-- Viv Miller sat on the ground, next to her husband's tombstone.
She grabbed her smartphone, scanned a code on an aluminum tag stuck to the memorial and a website popped up on her phone. She read through her husband's obituary, looked at his photo and signed a virtual guestbook, while sitting on the grass in Lakewood Cemetery in Holland, Mich., trying to hold back the tears.
"It was very emotional," Miller said. "My husband was sick for 11 years and it's been an emotional couple of months, obviously."
She said the interactive tombstone helped her grieve and made her feel closer to her husband, Steve Miller, who died March 9 at the age of 65 from mantle cell lymphoma.
Miller's interactive tombstone was made by Grand Rapids, Mich.-based Patten Monument, which is among a number of companies around the country to offer the technology. It uses Monumark Tag technology that can be affixed to any gravestone.
"It's a way to make cemeteries interactive and far more educational right now," said Andrew Bolt, president of Patten, which he said is producing about 7,000 headstones a year.
The service can also be accessed away from the cemetery. Friends and family can go to www.monumark.com and see precisely where the tombstone is located on a satellite image provided by Google Earth. The website also includes a photo of the tombstone.
Tim Lynch Jr., the funeral director at Lynch & Sons Funeral Home in Walled Lake, said he has sold a couple of the monuments. But the service is so new that those monuments aren't even designed yet.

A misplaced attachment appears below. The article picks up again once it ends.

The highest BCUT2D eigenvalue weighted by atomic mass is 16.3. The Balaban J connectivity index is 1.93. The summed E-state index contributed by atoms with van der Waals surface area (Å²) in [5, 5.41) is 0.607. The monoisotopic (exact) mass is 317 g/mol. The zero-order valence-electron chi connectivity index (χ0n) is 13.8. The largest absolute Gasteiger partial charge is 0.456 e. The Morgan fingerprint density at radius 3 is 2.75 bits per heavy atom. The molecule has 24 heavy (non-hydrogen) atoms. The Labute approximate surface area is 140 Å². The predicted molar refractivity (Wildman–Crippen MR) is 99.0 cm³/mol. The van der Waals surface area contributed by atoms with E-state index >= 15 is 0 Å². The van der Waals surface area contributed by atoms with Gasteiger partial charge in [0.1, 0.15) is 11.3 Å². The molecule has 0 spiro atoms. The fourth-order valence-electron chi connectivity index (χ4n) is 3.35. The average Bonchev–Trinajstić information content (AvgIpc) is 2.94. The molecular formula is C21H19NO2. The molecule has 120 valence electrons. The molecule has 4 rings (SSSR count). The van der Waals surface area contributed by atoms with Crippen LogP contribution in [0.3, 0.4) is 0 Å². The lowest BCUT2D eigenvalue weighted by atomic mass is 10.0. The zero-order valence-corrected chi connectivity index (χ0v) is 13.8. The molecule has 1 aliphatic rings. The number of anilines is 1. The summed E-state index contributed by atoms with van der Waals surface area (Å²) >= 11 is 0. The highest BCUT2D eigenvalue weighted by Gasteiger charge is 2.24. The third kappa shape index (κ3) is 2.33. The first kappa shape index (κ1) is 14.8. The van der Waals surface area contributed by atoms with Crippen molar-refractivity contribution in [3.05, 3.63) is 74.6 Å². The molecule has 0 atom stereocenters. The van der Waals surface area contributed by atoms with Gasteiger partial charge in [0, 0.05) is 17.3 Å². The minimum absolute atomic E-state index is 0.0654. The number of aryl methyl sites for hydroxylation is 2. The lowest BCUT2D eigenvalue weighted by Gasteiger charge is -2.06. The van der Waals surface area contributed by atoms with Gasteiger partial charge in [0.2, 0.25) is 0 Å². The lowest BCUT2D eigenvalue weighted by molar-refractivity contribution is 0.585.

"Personally, I think it's great; I love it," Lynch said. "I think it's unique. It kind of fits our Facebook generation. While it's not Facebook, it's kind of similar to it. I think it's great that a monument can now tell a story."
Stephanie Zafarana, Miller's 40-year-old daughter, has looked at the website a few times from a computer at her home in Dearborn, Mich. "I think it's pretty neat. All of my dad's brothers and sisters live in Ohio and they can virtually visit the grave site at any moment," Zafarana said.
The aluminum tag is about the size of a postage stamp. It is not carved into the tombstone. It sticks to a smooth surface.
The QR Code can be programmed to direct someone to any website. "If the family wanted it to go to the loved ones' Facebook page or the funeral home's link, it could be redirected to any website," Bolt said.
Bolt said the tag could be applied to existing headstones for $55 for five years of service. "It could be applied to historical memorials, like the Dodge Mausoleum in Detroit," Bolt said. "You could go, QR Code it, and read all about the Dodge family."
Bolt said the tags could be replaced easily if there is another kind of a reader system that becomes more popular in the future.
In some ways, this interactive service is the extension of a bigger trend — baby boomers want to personalize their tombstones.
"If you go to old sections of a cemetery, from the 1910s or 1920s or older, you will see a lot of ornate, fancy bigger monuments," Bolt said. "When you get into the '50s, '60s and '70s, they become very homogenous, all a similar size and shape. Now, in the '90s and the 21st century, baby boomers want things to be very unique. They are very personalized."
Lynch said customer reaction has been mixed. "Those who are my generation, and I'm 37, and maybe my parents' generation, who are comfortable with computers, they seem to like it," Lynch said. "The folks who are in the 80s and 90s, I wouldn't say they are opposed to it, but they aren't as warm to it."
Lynch said the reaction was similar when his funeral home started a website.
"People were like, 'Why do you have a website? Why do you need to put our death notice on your website? Who will check it?' " he said. "And now, you wouldn't even consider doing business without a website. I think this is going to become the norm."